A stately brick building that has been a grammar school, a music conservatory and a medical marijuana grow house is headed back to the drawing board.

The former Peirce Elementary School building at 24 Church St. recently was listed with The Masiello Group for $395,000, according to agent Penney Read.

Owner Mark Crockett, of Midcoast Development LLC, bought the building and ¾-acre lot at the corner of Church and Elm streets in 2013 for $220,000 at a public auction. It is currently assessed by the city at $360,000.

Crockett, a medical marijuana caregiver, confirmed one of Belfast's best-known secrets, that the former elementary school was the site of a caregiver growing operation during his ownership.

However, he was quick to say the grow house was a temporary use, based somewhat on the real estate market at the time.

"My ultimate goal was to do what was best for the property," Crockett said. "Now that the market's improved, and the condition (of the building) is improved, the best use for that property is not for a caregiver, but something better for the community."

Crockett, who has been fighting a recent Rockland moratorium on marijuana-related businesses that left his own application for a Main Street business in limbo, said he is hoping to see the former Peirce School used for something "boring," like condominiums or professional offices. To that end he is offering to share with the eventual buyer a set of plans he had drawn up for converting the building to condos.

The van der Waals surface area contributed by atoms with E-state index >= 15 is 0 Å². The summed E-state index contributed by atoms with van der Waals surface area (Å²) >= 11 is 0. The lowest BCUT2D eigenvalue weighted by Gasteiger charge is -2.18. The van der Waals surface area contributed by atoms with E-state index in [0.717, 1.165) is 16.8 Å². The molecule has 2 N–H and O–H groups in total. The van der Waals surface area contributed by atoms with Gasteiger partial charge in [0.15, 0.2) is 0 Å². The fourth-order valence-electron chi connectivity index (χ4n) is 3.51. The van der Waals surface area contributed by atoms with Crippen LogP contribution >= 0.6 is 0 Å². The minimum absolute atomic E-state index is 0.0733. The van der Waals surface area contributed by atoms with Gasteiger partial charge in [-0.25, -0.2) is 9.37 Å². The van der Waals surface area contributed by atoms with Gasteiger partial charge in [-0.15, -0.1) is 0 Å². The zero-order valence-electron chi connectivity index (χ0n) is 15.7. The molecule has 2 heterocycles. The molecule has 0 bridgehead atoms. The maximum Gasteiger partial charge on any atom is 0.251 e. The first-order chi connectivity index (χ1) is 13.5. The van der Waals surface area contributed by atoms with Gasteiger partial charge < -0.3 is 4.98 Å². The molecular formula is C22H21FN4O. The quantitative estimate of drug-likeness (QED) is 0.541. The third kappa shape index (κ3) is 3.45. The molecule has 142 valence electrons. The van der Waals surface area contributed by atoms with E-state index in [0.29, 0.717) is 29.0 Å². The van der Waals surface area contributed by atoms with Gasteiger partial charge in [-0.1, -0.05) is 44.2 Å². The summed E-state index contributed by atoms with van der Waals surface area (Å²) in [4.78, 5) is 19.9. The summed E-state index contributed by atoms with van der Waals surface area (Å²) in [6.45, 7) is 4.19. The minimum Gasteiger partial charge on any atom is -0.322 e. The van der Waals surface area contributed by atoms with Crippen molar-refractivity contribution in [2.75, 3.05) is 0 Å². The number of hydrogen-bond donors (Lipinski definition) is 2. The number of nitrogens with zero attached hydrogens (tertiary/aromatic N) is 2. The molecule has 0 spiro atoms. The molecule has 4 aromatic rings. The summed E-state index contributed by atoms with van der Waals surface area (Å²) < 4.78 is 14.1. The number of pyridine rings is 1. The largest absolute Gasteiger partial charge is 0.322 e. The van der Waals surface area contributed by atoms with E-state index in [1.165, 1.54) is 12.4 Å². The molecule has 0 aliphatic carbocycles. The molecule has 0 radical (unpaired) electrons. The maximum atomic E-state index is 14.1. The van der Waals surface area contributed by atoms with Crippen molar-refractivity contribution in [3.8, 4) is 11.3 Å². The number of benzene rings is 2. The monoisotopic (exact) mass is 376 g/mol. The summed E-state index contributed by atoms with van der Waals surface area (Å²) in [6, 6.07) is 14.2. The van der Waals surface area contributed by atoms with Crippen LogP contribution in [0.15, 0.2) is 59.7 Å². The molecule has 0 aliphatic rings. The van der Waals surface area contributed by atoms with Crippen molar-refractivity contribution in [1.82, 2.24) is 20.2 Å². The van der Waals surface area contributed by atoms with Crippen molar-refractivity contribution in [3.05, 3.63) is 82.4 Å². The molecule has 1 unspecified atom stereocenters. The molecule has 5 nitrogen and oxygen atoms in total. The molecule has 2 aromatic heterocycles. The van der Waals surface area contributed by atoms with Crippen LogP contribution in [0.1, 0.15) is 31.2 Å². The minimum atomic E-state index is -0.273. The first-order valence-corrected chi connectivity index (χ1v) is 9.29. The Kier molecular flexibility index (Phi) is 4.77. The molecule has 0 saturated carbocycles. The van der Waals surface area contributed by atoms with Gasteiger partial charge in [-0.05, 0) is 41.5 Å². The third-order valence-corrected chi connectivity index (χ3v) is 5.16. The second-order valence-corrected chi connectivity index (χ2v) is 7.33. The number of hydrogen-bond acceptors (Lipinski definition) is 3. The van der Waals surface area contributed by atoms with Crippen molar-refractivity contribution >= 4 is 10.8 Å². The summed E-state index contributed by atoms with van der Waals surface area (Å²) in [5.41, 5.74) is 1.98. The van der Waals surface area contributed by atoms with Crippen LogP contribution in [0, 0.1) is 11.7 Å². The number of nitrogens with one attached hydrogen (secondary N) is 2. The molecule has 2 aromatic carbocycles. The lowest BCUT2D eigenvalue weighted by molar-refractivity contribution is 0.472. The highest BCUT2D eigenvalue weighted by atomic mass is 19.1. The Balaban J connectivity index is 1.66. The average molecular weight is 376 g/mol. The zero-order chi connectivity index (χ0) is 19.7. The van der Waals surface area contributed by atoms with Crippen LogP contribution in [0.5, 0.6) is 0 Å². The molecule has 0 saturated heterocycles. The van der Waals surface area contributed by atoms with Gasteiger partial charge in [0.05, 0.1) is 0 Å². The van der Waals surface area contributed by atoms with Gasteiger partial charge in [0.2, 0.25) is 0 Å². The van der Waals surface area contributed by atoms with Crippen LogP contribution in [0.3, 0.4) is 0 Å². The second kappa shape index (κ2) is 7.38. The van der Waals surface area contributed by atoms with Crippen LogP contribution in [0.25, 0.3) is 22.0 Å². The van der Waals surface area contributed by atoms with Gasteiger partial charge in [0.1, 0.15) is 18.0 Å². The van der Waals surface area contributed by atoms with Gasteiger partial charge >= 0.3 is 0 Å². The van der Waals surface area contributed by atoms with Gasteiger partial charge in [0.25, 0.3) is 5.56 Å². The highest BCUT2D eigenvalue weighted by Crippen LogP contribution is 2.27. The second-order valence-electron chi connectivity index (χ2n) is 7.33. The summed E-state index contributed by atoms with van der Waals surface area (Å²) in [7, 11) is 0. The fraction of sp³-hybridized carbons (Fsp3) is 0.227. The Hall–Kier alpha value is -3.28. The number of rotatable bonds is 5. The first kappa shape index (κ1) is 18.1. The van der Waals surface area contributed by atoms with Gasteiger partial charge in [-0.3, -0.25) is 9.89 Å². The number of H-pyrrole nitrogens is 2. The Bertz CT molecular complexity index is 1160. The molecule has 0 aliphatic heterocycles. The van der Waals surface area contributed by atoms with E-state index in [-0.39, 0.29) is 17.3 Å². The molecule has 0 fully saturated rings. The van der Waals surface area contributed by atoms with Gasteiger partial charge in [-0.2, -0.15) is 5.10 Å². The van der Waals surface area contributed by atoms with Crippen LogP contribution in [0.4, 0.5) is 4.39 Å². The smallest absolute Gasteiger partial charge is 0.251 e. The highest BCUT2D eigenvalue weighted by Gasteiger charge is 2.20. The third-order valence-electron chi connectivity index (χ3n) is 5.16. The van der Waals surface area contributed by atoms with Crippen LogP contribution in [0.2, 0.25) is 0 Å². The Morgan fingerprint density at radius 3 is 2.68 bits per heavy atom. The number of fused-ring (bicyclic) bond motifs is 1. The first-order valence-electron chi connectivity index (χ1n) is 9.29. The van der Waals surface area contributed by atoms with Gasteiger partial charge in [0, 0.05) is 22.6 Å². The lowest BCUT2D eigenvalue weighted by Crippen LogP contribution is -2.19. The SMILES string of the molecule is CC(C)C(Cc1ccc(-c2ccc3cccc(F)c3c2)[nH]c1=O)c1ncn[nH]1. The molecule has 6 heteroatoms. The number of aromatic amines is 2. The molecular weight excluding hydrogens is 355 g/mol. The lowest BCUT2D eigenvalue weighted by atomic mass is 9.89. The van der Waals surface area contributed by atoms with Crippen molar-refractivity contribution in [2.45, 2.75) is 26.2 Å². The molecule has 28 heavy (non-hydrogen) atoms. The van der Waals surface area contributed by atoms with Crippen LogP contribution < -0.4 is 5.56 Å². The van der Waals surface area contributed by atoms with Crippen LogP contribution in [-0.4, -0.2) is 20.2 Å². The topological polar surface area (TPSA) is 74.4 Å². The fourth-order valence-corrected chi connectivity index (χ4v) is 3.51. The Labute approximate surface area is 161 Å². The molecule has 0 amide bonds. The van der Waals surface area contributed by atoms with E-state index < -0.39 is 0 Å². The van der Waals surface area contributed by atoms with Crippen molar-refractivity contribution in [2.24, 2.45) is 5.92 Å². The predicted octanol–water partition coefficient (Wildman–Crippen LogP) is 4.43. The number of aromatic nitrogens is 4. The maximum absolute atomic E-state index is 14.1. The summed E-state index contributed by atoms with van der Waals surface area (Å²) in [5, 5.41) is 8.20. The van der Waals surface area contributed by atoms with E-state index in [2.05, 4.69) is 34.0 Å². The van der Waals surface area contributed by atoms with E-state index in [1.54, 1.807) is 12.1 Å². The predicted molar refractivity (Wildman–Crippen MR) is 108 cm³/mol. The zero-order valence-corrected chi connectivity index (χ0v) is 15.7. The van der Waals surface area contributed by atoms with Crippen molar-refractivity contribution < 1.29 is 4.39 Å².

"It will lend itself really well to that, with the big windows and high ceilings," he said.

The Peirce School was built in 1915 and operated as an elementary school until 2003, when School Administrative District 34 consolidated students from three small elementary schools in the newly constructed Capt. Albert Stevens School. Four years later, the city sold the building to William Ryan, who won over the City Council with his proposal to start the Belfast Academy of Music.

The fledgling academy operated for several years, offering private music lessons and concerts primarily of classical music, but it never took off. Ryan lost the building by foreclosure to mortgage holder James McClelland, who sold it at auction in 2013, where it was picked up by Crockett.

Crockett said the building has been improved in the last five years, with repairs to the plaster ceilings and an upgrade to the electrical service. Otherwise, he said, there's little evidence of its recent use.

"It's exactly like it was when I bought it," he said. "Chalkboards still on the walls."